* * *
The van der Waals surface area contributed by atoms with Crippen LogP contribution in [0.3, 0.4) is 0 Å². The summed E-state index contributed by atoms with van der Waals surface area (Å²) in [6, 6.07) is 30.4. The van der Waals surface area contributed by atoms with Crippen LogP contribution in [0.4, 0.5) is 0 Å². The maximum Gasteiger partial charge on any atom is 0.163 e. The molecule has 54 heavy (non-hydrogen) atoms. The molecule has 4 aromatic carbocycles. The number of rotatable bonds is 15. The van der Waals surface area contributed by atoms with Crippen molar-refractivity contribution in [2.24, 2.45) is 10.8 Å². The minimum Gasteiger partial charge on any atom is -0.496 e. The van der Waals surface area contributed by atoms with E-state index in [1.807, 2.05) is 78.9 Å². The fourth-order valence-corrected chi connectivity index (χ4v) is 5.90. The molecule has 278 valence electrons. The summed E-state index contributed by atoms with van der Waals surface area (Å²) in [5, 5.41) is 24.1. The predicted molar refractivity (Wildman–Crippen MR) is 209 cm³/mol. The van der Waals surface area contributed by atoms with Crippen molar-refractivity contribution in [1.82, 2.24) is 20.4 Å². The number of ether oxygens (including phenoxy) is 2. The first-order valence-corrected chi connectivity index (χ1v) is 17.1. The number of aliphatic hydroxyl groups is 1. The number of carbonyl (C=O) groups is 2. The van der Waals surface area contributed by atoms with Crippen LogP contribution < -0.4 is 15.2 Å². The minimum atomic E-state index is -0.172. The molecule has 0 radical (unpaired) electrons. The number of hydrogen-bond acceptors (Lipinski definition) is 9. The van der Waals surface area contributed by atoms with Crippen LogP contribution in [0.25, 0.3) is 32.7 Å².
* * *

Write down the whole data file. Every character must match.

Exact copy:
The van der Waals surface area contributed by atoms with Crippen LogP contribution in [0.3, 0.4) is 0 Å². The summed E-state index contributed by atoms with van der Waals surface area (Å²) in [6, 6.07) is 30.4. The van der Waals surface area contributed by atoms with Crippen LogP contribution in [0.4, 0.5) is 0 Å². The maximum Gasteiger partial charge on any atom is 0.163 e. The molecule has 54 heavy (non-hydrogen) atoms. The molecule has 4 aromatic carbocycles. The number of rotatable bonds is 15. The van der Waals surface area contributed by atoms with Crippen molar-refractivity contribution in [2.24, 2.45) is 10.8 Å². The minimum Gasteiger partial charge on any atom is -0.496 e. The van der Waals surface area contributed by atoms with E-state index in [1.807, 2.05) is 78.9 Å². The fourth-order valence-corrected chi connectivity index (χ4v) is 5.90. The molecule has 278 valence electrons. The summed E-state index contributed by atoms with van der Waals surface area (Å²) in [5, 5.41) is 24.1. The predicted molar refractivity (Wildman–Crippen MR) is 209 cm³/mol. The van der Waals surface area contributed by atoms with Crippen molar-refractivity contribution in [1.82, 2.24) is 20.4 Å². The number of ether oxygens (including phenoxy) is 2. The first-order valence-corrected chi connectivity index (χ1v) is 17.1. The number of aliphatic hydroxyl groups is 1. The number of carbonyl (C=O) groups is 2. The van der Waals surface area contributed by atoms with Crippen LogP contribution < -0.4 is 15.2 Å². The minimum atomic E-state index is -0.172. The molecule has 0 radical (unpaired) electrons. The number of hydrogen-bond acceptors (Lipinski definition) is 9. The van der Waals surface area contributed by atoms with Crippen LogP contribution in [0.25, 0.3) is 32.7 Å².